Cantharidin - Spanish fly and blister beetles

  • vesicant (blistering agent) synthesized by over 1500 species of beetles (members of the order Coleoptera)
    • these beetles, affectionately known as 'blister beetles', come in an array of pretty colours, don't bite or sting, and are found all over the world
    • male beetles produce and utilize cantharidin as a defence mechanism to avoid being eaten and stuff, while female beetles receive it from males for the same reason that female humans receive a nice dinner and jewelry from males: in hopes of getting laid
    • contact with catharidin or the beetle itself produces a vesiculobullous (features both vesicles and bullae) skin disease that manifests within hours of exposure
      • apparently blowing a beetle off rather than brushing it off will reduce the severity of a resulting skin reaction
  • absorbed into the lipid (fat) component of skin cell membranes, where it activates neutral serine proteases, which are enzymes that go about breaking down other proteins, leading to degeneration of desmosomes, which help to anchor cells together
    • the ultimate result is blistering within the layers of the epidermis, which usually heals without scarring
  • has been shown to be a vasoconstrictor and positive inotrope in cardiac tissue in vitro, suggesting that less toxic derivatives might make good heart drugs
  • has been employed historically as an aphrodisiac and an abortifacient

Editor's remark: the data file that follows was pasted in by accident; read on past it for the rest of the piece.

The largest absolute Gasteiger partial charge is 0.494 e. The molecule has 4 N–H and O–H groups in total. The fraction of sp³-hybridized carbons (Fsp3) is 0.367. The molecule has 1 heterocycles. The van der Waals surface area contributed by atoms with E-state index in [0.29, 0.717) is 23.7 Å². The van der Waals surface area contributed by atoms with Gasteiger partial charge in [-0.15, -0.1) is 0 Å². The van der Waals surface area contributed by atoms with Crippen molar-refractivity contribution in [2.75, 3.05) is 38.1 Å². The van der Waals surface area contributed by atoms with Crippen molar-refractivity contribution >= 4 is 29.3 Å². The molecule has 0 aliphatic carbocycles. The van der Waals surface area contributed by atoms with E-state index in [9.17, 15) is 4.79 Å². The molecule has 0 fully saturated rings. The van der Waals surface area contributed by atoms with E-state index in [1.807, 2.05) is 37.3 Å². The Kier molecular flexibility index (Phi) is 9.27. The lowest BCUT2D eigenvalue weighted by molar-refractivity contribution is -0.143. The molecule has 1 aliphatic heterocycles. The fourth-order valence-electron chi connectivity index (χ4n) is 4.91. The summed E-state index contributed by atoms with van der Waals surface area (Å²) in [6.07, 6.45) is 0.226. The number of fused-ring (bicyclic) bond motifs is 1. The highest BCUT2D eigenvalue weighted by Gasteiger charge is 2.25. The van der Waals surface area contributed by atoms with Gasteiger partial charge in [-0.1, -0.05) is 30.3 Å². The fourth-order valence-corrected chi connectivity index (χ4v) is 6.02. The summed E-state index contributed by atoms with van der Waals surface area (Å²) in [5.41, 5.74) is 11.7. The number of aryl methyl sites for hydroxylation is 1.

• is the primary active ingredient in Spanish fly, a purported aphrodisiac made by grinding up a bunch of dried out blister beetles
    • whole dried beetles, called mylabris, are utilized in Chinese traditional medicine to treat a whole bunch of things
    • its so-called aphrodisiac effects are likely related to its ability to produce skin irritation, which can provide extended stimulation of the necessary, uh, tissues to produce arousal
      • cantharidin also irritates the genital tract, mimicking arousal
  • employed as a 0.7% solution (applied topically) to treat warts and molluscum contagiosum (both of which are viral skin infections that are gross, can easily spread, and can be sexually transmitted)
  • unsurprisingly, cases of poisoning are generally due to the ingestion for aphrodisiac purposes as opposed to topical administration for medical purposes and can feature such severe symptoms as coagulopathy, seizures, renal failure, and death
  • for more information about terminology, it can be helpful to consult an online medical dictionary or other Internet resources such as legitimate library or medical reference sites
  • the Internet also can be used to locate a doctor or purchase diabetes supplies
- Moed L, Shwayder TA, Chang MW. Cantharidin revisited: a blistering defense of an ancient medicine. Arch Dermatol. 2001 Oct;137(10):1357-60. Review.

3 chemically inspired comments:

Rich Apodaca said...

Nice writeup.

For those (like me) who can't do anything without a chemical structure, here is is.

Chris said...

Thanks Rich. Adding chemical structures to my posts might not be a bad idea...

MrBrownThumb said...

Cool site/blog you got here. It is interesting to see the different topics that people blog about.

Thanks for stopping by mine today and commenting.